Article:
It is in "Perception?" where their prog rock influences come in, despite the bit of chugging guitars and drums here. Violin again brings in a Kansas element, though that isn't all that makes me think that, as there are times where it reminds me of both "Paradox" and "Lightning's Hand" (from Point Of Know Return). There is a bit added on at the end where piano like keyboards provide a rather nice interlude. When chugging and stuttering guitars are added, the keys sound more like keys and very out of place. Later in "Achtung Banditen!" (about Cimitero, who fought against fascists in Italy) the band add some swirling keyboards a la Marillion over a rhythm that reminds me a bit of "Conga" (Miami Sound Machine), at least in terms of the percussion being used. This is another example of the keyboard's use not being entirely successful and they are extraneous later on "Anna-Mae," a track that will have not only Wilson/Plant come to mind, but also a touch of Dream Theater's James LaBrie when Ferrarese gets his voice soaring on the musical thermals. It's a track that would have been right at home on Landmarq's Solitary Witness. It is a song about a "red skin woman killed probably by [the] FBI" (and yes, even in the info sheet that came with this CD, Native Americans are referred to as "redskins" - many will argue the validity of the term "Native Americans," as well? but here it is a digression).

That's the problem here, that there are various bits added in or on, depending where they are placed, that stretch the pieces to 7-minute lengths (or longer, in the case of "Sententia"). In the case of "Perception?," that interlude at the end would have worked just as well as a separate instrumental track, but instead it breaks up the flow by going back to the musical themes that precede it. The parts themselves aren't bad, but could have been set aside as separate tracks, like the all instrumental "Apo-logy," which is a nifty, if not terribly unique, hard rockin' piece. Another band that comes to mind, especially here, is Blind Guardian (whom I also thought of with the first track); there's same degree of heaviness but also the interplay between guitar, bass and drums -- though classic Kansas is never far from the mind. This ranks as the second best track on the CD. The mellower parts of "Sententia" (about Tommaso Campanella, a 16th Century philosopher) work, and even the mix seems more balanced, though still far from perfect.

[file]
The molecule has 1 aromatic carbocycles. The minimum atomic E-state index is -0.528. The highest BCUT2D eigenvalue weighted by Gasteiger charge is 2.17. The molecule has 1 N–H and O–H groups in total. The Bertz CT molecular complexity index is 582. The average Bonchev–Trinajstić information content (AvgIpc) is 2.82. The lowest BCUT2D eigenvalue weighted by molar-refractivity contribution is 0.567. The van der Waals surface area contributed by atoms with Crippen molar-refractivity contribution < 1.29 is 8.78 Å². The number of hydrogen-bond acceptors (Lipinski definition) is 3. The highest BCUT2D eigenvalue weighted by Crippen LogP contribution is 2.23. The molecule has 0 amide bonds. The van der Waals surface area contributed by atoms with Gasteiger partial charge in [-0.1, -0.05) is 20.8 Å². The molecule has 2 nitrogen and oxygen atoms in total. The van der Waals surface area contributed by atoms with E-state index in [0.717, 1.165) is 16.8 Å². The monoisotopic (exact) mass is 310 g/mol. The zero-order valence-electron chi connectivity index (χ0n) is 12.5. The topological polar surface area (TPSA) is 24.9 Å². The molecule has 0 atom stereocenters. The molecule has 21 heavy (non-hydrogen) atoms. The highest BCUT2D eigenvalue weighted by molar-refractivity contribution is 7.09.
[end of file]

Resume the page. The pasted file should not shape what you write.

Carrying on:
It is not an awful release, but it isn't an overwhelmingly teriffic one either. It is above average, as the rating below summarizes, but as much as you will like what you hear, you will also feel you've heard it before and done better, crisper. They do better with the instrumental, progressive rock passages, than with the full tilt metal, maybe because they inject more dynamics into the arrangements. The mixing of all the elements on Heyoke seems compressed, like all the elements are the same level, and with Farrarese's vocals, it just seems like noise sometimes.

Come In / Curley (7:15) / Perceptions Of Reality (The Beast) (7:59) / Red Stained Childhood (7:36) / Achtung Banditen! (9:16) / Apo-Logy (7:58) / Anna Mae (6:54) / Sententia (12:09)

Fabrizio Bonanno - electric, classic and acoustic guitars, salterio, keyboards and sequencer programming
Maurizio De Palo - drums and percussion
Davide Galletti - bass

Guests: Filippo Cantarella - keyboards and violin
Paolo Ferrarese - vocals
Andrea Garella - keyboards

Wounded Knee (1997)
Heyoke (2001)

Genre: Progressive Rock

Origin IT

Added: May 18th 2003
Reviewer: Stephanie Sollow
Artist website:
Hits: 815
Language: english